The Word of the Day for Mar 18 is:
desideratum \dih-sih-duh-RAH-tum\ noun
: something desired as essential
"The other desideratum is a pitcher with good control — far rarer, even at the major-league level, than one might suppose." (Roger Angell, The New Yorker, March 12, 1984)
Did you know?
We'd like to introduce you to some close cousins of "desire." Although long eclipsed by "desire" and its offspring, the lesser-known cousins are of purer lineage. All trace their roots to the ancient Latin house of "sider-," a house whose origins are nothing if not stellar: "sider-" in Latin means "heavenly body." "Desiderare," meaning "to long for," was born when Latin "de-" was prefixed to "sider-." "Desiderare" was Frenchified as "desirer" in an Anglo-French branch of the family, which brought forth English "desire," "desirous," and "desirable" in the 13th and 14th centuries. But many years later, in the 17th century, English acquired "desideration" (longing), "desiderate" (to wish for), and finally "desideratum," all of which can lay claim to a pure Latin ancestry from "desiderare."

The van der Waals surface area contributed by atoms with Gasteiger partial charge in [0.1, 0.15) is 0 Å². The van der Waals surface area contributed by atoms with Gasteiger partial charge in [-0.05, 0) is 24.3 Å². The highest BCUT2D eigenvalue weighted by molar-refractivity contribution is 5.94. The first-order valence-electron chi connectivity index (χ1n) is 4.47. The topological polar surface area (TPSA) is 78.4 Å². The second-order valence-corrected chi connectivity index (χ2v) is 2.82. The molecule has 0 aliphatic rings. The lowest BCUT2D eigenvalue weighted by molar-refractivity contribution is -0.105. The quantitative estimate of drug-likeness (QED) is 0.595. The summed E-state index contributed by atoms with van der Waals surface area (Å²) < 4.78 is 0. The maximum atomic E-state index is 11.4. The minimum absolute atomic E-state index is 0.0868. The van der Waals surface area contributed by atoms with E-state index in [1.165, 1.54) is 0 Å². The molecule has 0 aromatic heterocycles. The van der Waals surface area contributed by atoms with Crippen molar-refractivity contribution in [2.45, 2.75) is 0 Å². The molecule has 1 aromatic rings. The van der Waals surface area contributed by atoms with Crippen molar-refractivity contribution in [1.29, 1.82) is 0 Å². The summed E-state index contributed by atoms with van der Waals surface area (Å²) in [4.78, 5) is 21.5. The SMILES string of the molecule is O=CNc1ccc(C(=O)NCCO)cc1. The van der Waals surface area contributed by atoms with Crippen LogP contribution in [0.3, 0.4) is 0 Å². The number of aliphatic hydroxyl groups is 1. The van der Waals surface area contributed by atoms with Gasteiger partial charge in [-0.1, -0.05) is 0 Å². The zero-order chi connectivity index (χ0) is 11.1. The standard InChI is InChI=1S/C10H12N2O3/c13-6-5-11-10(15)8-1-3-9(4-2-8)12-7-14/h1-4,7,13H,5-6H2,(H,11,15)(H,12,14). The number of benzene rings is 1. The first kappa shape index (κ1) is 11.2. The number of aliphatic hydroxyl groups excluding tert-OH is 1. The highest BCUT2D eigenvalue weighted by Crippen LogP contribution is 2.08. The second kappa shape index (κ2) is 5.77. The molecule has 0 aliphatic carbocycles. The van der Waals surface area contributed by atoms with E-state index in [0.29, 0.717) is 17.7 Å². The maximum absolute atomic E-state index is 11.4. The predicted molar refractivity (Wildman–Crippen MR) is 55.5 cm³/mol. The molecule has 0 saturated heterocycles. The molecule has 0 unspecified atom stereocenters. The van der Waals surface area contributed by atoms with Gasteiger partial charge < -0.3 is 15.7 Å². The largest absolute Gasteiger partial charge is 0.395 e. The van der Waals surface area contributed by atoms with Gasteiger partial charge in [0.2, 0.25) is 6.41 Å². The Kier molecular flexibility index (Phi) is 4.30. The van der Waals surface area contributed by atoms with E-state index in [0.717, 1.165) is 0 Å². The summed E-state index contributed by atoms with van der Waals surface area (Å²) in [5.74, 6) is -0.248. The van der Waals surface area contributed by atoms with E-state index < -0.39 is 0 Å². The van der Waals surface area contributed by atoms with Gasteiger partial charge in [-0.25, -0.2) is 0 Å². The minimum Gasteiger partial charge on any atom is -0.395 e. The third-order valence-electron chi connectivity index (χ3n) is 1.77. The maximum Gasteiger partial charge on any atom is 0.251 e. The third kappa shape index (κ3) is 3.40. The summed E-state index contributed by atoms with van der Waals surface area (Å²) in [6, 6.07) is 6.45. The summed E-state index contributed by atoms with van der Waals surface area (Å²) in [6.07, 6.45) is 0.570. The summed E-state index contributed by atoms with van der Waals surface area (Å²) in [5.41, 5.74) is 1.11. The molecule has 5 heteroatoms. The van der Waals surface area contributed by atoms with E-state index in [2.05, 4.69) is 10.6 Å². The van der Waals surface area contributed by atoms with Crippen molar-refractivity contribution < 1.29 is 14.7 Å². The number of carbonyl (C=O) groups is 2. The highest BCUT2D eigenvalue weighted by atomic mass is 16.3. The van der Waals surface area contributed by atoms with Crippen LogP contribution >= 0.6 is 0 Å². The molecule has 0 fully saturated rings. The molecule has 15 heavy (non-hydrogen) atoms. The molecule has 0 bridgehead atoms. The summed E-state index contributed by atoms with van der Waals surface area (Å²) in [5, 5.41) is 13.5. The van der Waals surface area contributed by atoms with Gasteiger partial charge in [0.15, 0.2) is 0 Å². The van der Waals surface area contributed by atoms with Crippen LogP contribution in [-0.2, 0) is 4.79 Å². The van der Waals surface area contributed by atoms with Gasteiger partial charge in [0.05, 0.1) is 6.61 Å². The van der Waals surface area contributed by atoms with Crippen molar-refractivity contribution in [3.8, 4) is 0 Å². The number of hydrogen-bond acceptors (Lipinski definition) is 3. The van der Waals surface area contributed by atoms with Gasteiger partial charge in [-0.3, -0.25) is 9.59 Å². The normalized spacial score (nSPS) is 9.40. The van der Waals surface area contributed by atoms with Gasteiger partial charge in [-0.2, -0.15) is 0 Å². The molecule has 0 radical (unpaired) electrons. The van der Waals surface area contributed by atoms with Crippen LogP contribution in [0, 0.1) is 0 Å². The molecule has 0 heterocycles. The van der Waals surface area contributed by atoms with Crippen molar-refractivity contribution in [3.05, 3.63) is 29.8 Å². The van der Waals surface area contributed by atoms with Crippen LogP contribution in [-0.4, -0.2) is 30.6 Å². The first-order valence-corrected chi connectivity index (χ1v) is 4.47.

*Indicates the sense illustrated in the example sentence.
The desideratum of the blog writer was to be free of the shackles of the ever-increasing censorship.